what does DEP stand for or what is it?

Discussion in 'other anti-malware software' started by scott1256ca, Oct 19, 2009.

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  1. scott1256ca

    scott1256ca Registered Member

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    Can't do 3 character searches, so my attempts to search for an explanation have not come up with anything.

    Can some explain, or point me to a post that explains?

    Thanks
     
  2. JRViejo

    JRViejo Global Moderator

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  3. scott1256ca

    scott1256ca Registered Member

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    thank you
     
  4. scott1256ca

    scott1256ca Registered Member

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    ok, from the bit of searching I have done, it appears that to use this you either set

    /noexecute=AlwaysOn or
    /noexecute=OptOut

    So, of those who use this, is there a list of legitimate software which fails to operate properly when this is used? I guess I'm looking more for
    "Not very much"
    or
    "Yes, quite a few problems"
    rather than titles. Unless there are a few VERY common titles (like firefox of something).

    Are there security issues if you use OptOut instead of AlwaysOn?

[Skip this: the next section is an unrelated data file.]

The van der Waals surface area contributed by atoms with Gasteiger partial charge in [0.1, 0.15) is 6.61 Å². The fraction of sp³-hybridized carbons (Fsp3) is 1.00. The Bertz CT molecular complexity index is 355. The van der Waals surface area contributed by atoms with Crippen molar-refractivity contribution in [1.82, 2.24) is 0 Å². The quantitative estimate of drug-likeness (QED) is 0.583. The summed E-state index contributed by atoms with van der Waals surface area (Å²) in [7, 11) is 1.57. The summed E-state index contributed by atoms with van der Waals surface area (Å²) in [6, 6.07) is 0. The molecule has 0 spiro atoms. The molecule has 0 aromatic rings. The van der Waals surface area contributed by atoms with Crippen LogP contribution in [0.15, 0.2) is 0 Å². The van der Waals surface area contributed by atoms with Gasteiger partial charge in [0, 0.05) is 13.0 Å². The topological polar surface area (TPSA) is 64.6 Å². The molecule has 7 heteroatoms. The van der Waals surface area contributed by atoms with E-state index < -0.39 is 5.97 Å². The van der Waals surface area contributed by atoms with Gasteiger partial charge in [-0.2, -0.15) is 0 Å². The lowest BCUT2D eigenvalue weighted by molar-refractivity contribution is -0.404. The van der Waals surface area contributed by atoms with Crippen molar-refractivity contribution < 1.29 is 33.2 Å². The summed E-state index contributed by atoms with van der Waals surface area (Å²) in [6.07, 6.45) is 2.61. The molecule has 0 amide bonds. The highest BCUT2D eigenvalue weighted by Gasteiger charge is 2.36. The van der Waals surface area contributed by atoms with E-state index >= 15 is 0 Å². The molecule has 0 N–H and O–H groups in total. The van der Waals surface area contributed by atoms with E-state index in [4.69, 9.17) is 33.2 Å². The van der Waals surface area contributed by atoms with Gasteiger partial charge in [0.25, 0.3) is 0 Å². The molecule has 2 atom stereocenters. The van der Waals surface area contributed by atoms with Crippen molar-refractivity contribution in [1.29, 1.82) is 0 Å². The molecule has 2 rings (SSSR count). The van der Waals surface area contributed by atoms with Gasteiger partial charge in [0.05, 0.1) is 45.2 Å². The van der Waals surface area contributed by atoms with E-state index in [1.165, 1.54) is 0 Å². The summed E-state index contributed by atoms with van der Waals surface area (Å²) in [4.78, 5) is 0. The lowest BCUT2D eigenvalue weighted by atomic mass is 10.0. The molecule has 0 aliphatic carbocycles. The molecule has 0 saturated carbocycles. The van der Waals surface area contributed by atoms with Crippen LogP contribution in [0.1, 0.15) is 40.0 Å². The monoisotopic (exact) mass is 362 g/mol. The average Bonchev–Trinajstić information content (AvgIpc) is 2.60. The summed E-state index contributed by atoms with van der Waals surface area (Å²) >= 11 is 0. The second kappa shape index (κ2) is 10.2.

I'd change the title of the thread if I knew how and had permission.

    Thanks some more.
     
  5. andyman35

    andyman35 Registered Member

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    I use a great deal of widely different software and problems with DEP have been few and far between,pretty much the only one that comes to mind was a satellite card programmer.
     
  6. trismegistos

    trismegistos Registered Member

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  7. trismegistos

    trismegistos Registered Member

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    You are right. Hardware DEP is definitely better than Software DEP. I'm just trying to inform that Hardware DEP didn't stop most of the wmf test POC's I had tested as effective as one would have it as advertised before as a workaround. If it definitely did try to stop most of the buffer overflows, then, that be would be such a wonderful thing. An end to "most" of the malwares as you have said as somewhat the prevalence of those malwares using such exploits to those vulnerabilities. :)

    If we translate that to realworld, Hardware DEP, was only able to block only a few of them and not so much and definitely not all. But still useful, as I myself have it enabled on all of my system and it will catch a few once in a while.

    On your question, that's always a possibility. And the only people who can shed light are the experts or the POC authors themselves.

    There's a nifty little freeware called Slipfest which uses buffer overflows to test one's system defences. Unticking the option, "run on stack" will make all buffer overflows undetectable by comodo memory firewall, while all or most of the times a Classical HIPS will be able to detect the endpoint which is "the launching of the calculator". Some testings, Classical HIPS is a failure. For the simple reason, that HIPS are not designed to intercept the actual buffer overflows. While Hardware DEP didn't even give any notice or interception. Not even one and, thus, end up as a complete failure in all of the testings with Slipfest.
     
    Last edited: Oct 20, 2009
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